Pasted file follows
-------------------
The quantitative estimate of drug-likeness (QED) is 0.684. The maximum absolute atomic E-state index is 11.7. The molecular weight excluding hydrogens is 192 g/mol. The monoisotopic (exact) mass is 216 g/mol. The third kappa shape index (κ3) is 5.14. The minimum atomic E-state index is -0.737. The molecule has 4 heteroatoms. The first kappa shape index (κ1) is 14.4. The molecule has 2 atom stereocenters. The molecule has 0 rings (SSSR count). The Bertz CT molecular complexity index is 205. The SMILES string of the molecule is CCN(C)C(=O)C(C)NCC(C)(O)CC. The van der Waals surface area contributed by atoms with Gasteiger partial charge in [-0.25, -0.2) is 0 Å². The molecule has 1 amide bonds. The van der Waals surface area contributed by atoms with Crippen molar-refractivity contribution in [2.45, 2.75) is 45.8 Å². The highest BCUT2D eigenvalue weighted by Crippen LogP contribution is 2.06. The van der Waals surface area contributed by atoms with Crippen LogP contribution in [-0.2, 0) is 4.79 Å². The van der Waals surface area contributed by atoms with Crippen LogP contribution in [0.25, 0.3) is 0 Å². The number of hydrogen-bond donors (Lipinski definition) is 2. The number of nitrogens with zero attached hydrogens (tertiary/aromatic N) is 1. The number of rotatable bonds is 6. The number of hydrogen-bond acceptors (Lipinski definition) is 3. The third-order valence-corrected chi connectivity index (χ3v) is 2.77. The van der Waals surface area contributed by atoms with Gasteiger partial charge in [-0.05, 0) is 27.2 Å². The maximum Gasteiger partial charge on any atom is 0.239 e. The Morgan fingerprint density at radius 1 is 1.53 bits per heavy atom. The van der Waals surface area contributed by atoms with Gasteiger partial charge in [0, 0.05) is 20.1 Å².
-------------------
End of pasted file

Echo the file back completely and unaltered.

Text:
The quantitative estimate of drug-likeness (QED) is 0.684. The maximum absolute atomic E-state index is 11.7. The molecular weight excluding hydrogens is 192 g/mol. The monoisotopic (exact) mass is 216 g/mol. The third kappa shape index (κ3) is 5.14. The minimum atomic E-state index is -0.737. The molecule has 4 heteroatoms. The first kappa shape index (κ1) is 14.4. The molecule has 2 atom stereocenters. The molecule has 0 rings (SSSR count). The Bertz CT molecular complexity index is 205. The SMILES string of the molecule is CCN(C)C(=O)C(C)NCC(C)(O)CC. The van der Waals surface area contributed by atoms with Gasteiger partial charge in [-0.25, -0.2) is 0 Å². The molecule has 1 amide bonds. The van der Waals surface area contributed by atoms with Crippen molar-refractivity contribution in [2.45, 2.75) is 45.8 Å². The highest BCUT2D eigenvalue weighted by Crippen LogP contribution is 2.06. The van der Waals surface area contributed by atoms with Crippen LogP contribution in [-0.2, 0) is 4.79 Å². The van der Waals surface area contributed by atoms with Crippen LogP contribution in [0.25, 0.3) is 0 Å². The number of hydrogen-bond donors (Lipinski definition) is 2. The number of nitrogens with zero attached hydrogens (tertiary/aromatic N) is 1. The number of rotatable bonds is 6. The number of hydrogen-bond acceptors (Lipinski definition) is 3. The third-order valence-corrected chi connectivity index (χ3v) is 2.77. The van der Waals surface area contributed by atoms with Gasteiger partial charge in [-0.05, 0) is 27.2 Å². The maximum Gasteiger partial charge on any atom is 0.239 e. The Morgan fingerprint density at radius 1 is 1.53 bits per heavy atom. The van der Waals surface area contributed by atoms with Gasteiger partial charge in [0, 0.05) is 20.1 Å².